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Foolish I was, to believe that I would read this book super quickly. Zoe’s Tale is a parallel story to Scalzi’s previous novel in the Old Man’s War universe, The Last Colony. We go through the experience of the Roanoke colony, but this time from Zoe’s perspective. I thought this meant I could shoot through the story and move on to the next book on my list for the year.
But it was just too good for that. Parallel it is, but the Zoe Boutin-Perry’s experience is wholly separate from her parents’. It’s surprising how little John Perry is involved in this story. The book stands on its own legs and earned my full reading attention, which meant that I took way too long to read it. The library late fees are racking up as I type this post. You, dear average-paced reader instead of a slow-like-me reader, may not have such difficulties because it’s still a typical length and light effort.
I must admit that I was also hesitant that it would be too much of the Young Adult genre for me. Teenage relationships don’t really catch my interest, and it is a vital part of the book. But the YA and Sci-Fi are balanced well. At least well enough that I didn’t skip anything.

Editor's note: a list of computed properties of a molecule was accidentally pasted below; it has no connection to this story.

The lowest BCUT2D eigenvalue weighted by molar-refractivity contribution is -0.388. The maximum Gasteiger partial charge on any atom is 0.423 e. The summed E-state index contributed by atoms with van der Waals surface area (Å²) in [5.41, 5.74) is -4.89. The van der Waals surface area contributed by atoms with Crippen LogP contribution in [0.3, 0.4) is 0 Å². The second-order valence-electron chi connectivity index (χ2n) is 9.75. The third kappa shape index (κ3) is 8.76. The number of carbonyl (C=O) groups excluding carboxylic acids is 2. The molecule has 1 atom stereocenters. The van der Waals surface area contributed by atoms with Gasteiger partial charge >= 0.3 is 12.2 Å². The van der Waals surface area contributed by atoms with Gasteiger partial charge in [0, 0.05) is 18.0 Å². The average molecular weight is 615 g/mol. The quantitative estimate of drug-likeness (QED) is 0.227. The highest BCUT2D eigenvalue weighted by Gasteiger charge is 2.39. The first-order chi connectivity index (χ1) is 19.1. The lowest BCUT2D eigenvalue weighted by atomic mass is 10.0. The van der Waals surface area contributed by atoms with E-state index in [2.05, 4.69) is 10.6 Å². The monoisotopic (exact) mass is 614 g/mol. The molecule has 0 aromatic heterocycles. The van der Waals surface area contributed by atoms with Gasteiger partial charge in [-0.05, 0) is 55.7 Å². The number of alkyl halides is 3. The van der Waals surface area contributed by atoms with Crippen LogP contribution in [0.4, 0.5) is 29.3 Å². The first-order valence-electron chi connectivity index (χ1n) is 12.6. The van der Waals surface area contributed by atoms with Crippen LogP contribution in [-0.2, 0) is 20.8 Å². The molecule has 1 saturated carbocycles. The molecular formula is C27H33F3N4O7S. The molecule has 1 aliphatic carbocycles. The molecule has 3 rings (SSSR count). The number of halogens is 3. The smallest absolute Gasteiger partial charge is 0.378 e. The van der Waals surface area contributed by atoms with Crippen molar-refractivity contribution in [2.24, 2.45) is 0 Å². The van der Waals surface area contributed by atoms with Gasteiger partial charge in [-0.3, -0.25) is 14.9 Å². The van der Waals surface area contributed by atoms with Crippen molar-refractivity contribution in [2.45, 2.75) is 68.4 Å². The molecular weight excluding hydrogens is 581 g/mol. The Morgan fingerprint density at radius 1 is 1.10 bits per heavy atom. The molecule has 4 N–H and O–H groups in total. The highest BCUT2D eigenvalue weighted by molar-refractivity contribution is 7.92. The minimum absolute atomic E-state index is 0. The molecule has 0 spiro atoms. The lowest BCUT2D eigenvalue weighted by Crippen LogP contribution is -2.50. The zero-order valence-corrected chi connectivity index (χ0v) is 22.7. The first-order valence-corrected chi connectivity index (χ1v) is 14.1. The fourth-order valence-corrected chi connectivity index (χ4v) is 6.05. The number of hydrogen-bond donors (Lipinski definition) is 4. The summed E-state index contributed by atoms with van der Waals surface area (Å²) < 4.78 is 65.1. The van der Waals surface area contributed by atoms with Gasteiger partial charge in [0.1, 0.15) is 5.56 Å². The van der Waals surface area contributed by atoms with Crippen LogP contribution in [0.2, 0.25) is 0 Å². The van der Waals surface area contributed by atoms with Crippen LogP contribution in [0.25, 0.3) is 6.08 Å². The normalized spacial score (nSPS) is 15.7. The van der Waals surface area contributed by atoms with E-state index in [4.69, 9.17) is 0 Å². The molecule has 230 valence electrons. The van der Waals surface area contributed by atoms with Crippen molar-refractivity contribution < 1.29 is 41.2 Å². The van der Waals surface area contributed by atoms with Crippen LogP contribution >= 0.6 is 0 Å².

Most importantly the novel does a couple important things that were missed in The Last Colony.
The ending feels thought-out, full, and true to the narrative.
The colony felt a lot more like a community, less like a group of people being lead by rock star protagonists
From Scalzi’s appendix it sounded like a lot of Zoe’s Tale’s story was developed for The Last Colony and was cut. It covers so many gaps that I wasn’t shocked to learn that. It does make me wonder what The Last Colony could’ve been had it been 150 pages longer and included this material. I’d read it.
Another great episode in a universe I’ve come to love. The remainder of the Old Man’s War books are on my list, but I’m pretty far behind so it may be a bit yet before I read more from Mr. Scalzi.
Last night I gave a short talk at the WordPress Louisville meetup. The idea of child themes had been mentioned tangentially during other talks, but I thought I’d explain them head-on for a few minutes. My slides (including the couple videos) are in the Cloudup stream below, along with a few links.